Beautanicals Herb Nursery


Mullein/Aarons' Rod - Dried Herb

Mullein/Aarons' Rod - Dried Herb Image

Verbascum thapsus
Alternate Names: Velvet Dock, Witch's Candle, Hags Taper, Jupiter's Staff, Our Lady's Flannel, Beggar's Blanket, Candlewick, Girl Scouts Toilet Paper, Lungwort
Parts Used: Leaves
Properties: Anodyne, Antispasmodic, Astringent, Demulcent, Diuretic, Emollient, Expectorant, Mucilaginous, Nervine, Sedative, Vulnerary, Yin Tonic.
Internal Uses: Asthma, Bronchitis, Catarrh, Chest Colds, Cough, Diarrhea, Dysentery, Eczema, Hay Fever, Incontinence, Insomnia, Laryngitis, Mumps, Pain, Sinusitis, Sore Throat, Swollen Glands, Tonsillitis, Tuberculosis, Whooping Cough
Internal Applications: Tea, Tincture, Capsules, Syrup.

Different parts of the plants have different properties. Leaves are an anodyne, antibacterial, antispasmodic, astringent, demulcent, diuretic, expectorant, mucilaginous, sedative, vulnerary, and yin tonic. Flowers are an antispasmodic, demulcent, emollient, mucilaginous, nervine, sedative.

In general, Mullein reduces inflammation of the trachea and soothes irritated tissues.

Topical Uses: Asthma, Bronchitis, Bruises, Catarrh, Ear Infection, Frostbite, Hemorrhoids, Rheumatism, Ringworm
Topical Applications: Flowers are made into an oil with Garlic and then used topically to treat ear infection. Flowers are also made into an oil for the treatment of frostbite, ringworm, hemorrhoids and bruises. Leaves have been smoked to treat asthma and bronchitis. Compress for hemorrhoids. Bath for rheumatic joints. Burned as a smudge to treat catarrh. Used as a smoke for asthma.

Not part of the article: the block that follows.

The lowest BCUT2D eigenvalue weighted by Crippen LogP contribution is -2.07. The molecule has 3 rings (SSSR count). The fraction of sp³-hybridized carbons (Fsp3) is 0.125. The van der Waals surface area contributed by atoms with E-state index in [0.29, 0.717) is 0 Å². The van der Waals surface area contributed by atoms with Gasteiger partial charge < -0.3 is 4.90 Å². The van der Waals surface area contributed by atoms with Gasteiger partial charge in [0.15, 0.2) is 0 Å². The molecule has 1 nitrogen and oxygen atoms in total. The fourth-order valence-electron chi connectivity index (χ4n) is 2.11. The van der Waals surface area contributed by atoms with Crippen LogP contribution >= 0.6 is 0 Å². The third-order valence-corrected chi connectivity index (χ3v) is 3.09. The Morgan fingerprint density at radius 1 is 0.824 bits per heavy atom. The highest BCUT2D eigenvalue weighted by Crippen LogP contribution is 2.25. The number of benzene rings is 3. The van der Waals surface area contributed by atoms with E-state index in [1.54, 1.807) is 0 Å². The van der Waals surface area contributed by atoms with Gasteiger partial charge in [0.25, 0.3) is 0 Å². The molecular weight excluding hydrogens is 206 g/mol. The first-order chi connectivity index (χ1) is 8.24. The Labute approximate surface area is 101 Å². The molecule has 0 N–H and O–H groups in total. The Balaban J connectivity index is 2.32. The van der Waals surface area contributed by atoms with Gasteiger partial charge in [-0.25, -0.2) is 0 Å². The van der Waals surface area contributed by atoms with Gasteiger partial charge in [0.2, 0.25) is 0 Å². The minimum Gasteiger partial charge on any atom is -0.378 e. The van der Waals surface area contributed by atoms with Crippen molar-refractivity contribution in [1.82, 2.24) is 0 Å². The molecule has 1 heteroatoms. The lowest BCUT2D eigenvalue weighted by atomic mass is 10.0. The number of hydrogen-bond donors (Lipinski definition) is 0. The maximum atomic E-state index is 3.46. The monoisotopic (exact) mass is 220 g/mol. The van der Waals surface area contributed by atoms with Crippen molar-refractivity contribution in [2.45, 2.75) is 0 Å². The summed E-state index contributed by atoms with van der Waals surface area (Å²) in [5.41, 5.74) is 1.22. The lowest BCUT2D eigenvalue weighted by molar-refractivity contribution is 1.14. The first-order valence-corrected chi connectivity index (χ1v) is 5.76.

Energetics: Sweet, Bitter, Cool, Moist.
Chemical Constituents: Resin, saponins, glycoside (aucubin), flavonoids (hesperidin, verbascoside), choline, magnesium, saponins, mucilage, tannins, carotene.

Contraindications: Generally regarded as safe. Be sure to strain the tea through a very fine strainer to avoid the irritating hairs from the Mullein leaves. Avoid consuming the seeds, as they contain rotenone.

The leaves of Mullein are fed to animals that cough.
The tall stalks were once dipped in tallow and lit as torches.
The leaves, though somewhat irritating, were worn in the shoes to improve circulation to the feet and to buffer thinning soles.
The soft Mullein leaves have long been used by children as doll blankets.